Session/Séance 5g: MusCan Panel 1 Getting Theatrical

Session/Séance 5g: MusCan Panel 1. Friday/vendredi 26 May 2017.  11:00AM-1:00PM, EJB 217.
Getting Theatrical
     Chair: MARIE-HÉLÈNE BENOIT-OTIS (Université de Montréal)


1. Love’s New Weapons: Intersections of Culture, War, and Music Theatre in Early Eighteenth-Century Spain
     Virginia Acuña, University of Victoria

An unprecedented shift in the portrayal of Cupid took place in the Spanish mythological zarzuela during the years surrounding the War of the Spanish Succession (1701–14). For the first time ever Cupid was depicted not as a god of chaste or erotic love but as a god at war with other deities. In every battle lost, Cupid lamented his defeat and struggled to regain his power. This paper begins by exploring the cultural understanding of Cupid in early eighteenth-century Spain as articulated by Spanish mythographers of the era (Pérez de Moya, Baltasar de Victoria, and Juan Bautista Aguilar) and described in the earliest representations of Cupid in Spanish theatre. It then explores the intersection of culture, war, and music theatre in one case study – the zarzuela Las nuevas armas de amor (Love’s New Weapons, 1711) – while suggesting that in this work the figure of Cupid functioned as an allegorical representation of the Spanish king, and that the deity’s struggles for power mirrored the monarch’s plight during a time of great political instability. The analysis of this repertory – largely unexplored in both Spanish and Anglo- American musicology – illuminates Spanish musico-theatrical traditions during a little understood period in the history of Spain. More broadly, it contributes to our understanding of eighteenth-century theatrical history.


2. Idéalisme et réalisme dans Don Quixote de Roberto Gerhard
     Judy-Ann Desrosiers, Université de Montréal

La production musicale du XXe siècle compte plusieurs adaptations du Don Quichotte (1605) de Miguel de Cervantès. Les interprétations varient, de la lecture comique à la réflexion philosophique. Dans cette dernière veine, le ballet Don Quixote du compositeur catalan Roberto Gerhard (1896-1970) propose une version en apparence traditionnelle du récit cervantin, mais qui, dans le contexte de l’après-guerre civile espagnole, se révèle riche en allusions politiques. Les études consacrées au Don Quixote de Gerhard discutent la symbolique de ce personnage (Sánchez de Andrés 2013) sans s’attarder aux liens entre l’œuvre littéraire et la partition musicale. Dans cette communication, nous évaluerons la portée politique de Don Quixote en examinant la construction de l’œuvre musicale à la lumière de l’œuvre littéraire de Cervantès. Deux chapitres du premier tome du roman sont retenus par Gerhard dans le scénario du ballet : le chapitre 11, où Don Quichotte exprime son idéal de la chevalerie, et le chapitre 22, où il libère des condamnés aux galères dans une vaine tentative de réaliser ses idéaux. Ces deux épisodes du roman s’enchaînent dans l’œuvre de Gerhard (« The Golden Age » et « Paso doble de los galeotes ») et constituent deux passages contrastés par lesquels Gerhard rend évidente une opposition binaire entre réalisme et idéalisme, rendue audible par des jeux d’orchestration, opposant les vents et les cordes. En comparant l’œuvre littéraire et la partition de Gerhard, nous montrerons qu’il développe un discours politique qui fait écho à la défaite des républicains en Catalogne.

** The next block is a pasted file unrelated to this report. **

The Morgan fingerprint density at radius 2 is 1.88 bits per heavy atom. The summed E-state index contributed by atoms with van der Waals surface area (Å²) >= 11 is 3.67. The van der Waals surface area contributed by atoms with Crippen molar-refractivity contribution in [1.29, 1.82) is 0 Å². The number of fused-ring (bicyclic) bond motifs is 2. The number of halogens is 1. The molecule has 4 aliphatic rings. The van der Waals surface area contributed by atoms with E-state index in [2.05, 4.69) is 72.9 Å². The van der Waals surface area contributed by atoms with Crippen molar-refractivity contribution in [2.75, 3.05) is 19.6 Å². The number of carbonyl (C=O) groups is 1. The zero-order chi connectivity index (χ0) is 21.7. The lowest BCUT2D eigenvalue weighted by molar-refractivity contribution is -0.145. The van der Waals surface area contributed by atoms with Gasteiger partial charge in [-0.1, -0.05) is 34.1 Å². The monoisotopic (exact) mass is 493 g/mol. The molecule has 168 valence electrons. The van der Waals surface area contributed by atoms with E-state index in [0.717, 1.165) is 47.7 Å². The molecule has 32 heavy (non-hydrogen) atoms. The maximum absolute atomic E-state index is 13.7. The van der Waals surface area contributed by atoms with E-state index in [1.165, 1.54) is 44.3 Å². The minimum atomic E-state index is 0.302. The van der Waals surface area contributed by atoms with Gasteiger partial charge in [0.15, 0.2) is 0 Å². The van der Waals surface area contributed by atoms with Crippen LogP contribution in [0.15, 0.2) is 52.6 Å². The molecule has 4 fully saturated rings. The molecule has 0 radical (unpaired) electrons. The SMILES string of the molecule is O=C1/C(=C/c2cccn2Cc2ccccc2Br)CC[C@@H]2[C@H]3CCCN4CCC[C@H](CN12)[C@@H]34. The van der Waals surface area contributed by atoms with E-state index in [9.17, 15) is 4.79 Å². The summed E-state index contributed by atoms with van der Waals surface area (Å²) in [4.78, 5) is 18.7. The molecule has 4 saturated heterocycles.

3. Intelligent, Mystical and French: Maurice Bouchor’s Little Wooden Actors at the Petit-Théâtre de la Marionette